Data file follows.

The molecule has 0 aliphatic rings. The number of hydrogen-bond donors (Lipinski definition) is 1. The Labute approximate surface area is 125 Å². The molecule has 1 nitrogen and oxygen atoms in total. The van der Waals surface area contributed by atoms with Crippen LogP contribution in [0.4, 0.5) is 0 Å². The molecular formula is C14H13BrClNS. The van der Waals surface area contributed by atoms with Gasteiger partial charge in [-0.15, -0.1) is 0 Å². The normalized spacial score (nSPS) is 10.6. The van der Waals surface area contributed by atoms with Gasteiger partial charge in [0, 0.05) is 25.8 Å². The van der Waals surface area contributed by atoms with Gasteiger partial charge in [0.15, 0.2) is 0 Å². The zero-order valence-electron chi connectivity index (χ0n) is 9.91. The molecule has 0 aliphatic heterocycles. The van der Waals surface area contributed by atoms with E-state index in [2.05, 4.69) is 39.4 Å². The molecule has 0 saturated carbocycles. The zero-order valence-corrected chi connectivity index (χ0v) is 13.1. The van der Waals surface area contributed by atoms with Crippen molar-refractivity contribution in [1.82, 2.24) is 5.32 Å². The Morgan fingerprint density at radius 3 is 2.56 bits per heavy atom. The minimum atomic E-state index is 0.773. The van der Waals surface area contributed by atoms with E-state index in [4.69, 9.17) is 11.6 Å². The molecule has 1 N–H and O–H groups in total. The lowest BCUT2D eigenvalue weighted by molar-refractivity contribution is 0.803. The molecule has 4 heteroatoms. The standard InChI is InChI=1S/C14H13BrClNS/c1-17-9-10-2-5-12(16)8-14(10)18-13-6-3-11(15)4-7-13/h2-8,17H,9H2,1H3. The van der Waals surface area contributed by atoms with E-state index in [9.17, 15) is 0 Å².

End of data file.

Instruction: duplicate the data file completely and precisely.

The molecule has 0 aliphatic rings. The number of hydrogen-bond donors (Lipinski definition) is 1. The Labute approximate surface area is 125 Å². The molecule has 1 nitrogen and oxygen atoms in total. The van der Waals surface area contributed by atoms with Crippen LogP contribution in [0.4, 0.5) is 0 Å². The molecular formula is C14H13BrClNS. The van der Waals surface area contributed by atoms with Gasteiger partial charge in [-0.15, -0.1) is 0 Å². The normalized spacial score (nSPS) is 10.6. The van der Waals surface area contributed by atoms with Gasteiger partial charge in [0, 0.05) is 25.8 Å². The van der Waals surface area contributed by atoms with Gasteiger partial charge in [0.15, 0.2) is 0 Å². The zero-order valence-electron chi connectivity index (χ0n) is 9.91. The molecule has 0 aliphatic heterocycles. The van der Waals surface area contributed by atoms with E-state index in [2.05, 4.69) is 39.4 Å². The molecule has 0 saturated carbocycles. The zero-order valence-corrected chi connectivity index (χ0v) is 13.1. The van der Waals surface area contributed by atoms with Crippen molar-refractivity contribution in [1.82, 2.24) is 5.32 Å². The Morgan fingerprint density at radius 3 is 2.56 bits per heavy atom. The minimum atomic E-state index is 0.773. The van der Waals surface area contributed by atoms with E-state index in [4.69, 9.17) is 11.6 Å². The molecule has 1 N–H and O–H groups in total. The lowest BCUT2D eigenvalue weighted by molar-refractivity contribution is 0.803. The molecule has 4 heteroatoms. The standard InChI is InChI=1S/C14H13BrClNS/c1-17-9-10-2-5-12(16)8-14(10)18-13-6-3-11(15)4-7-13/h2-8,17H,9H2,1H3. The van der Waals surface area contributed by atoms with E-state index in [9.17, 15) is 0 Å².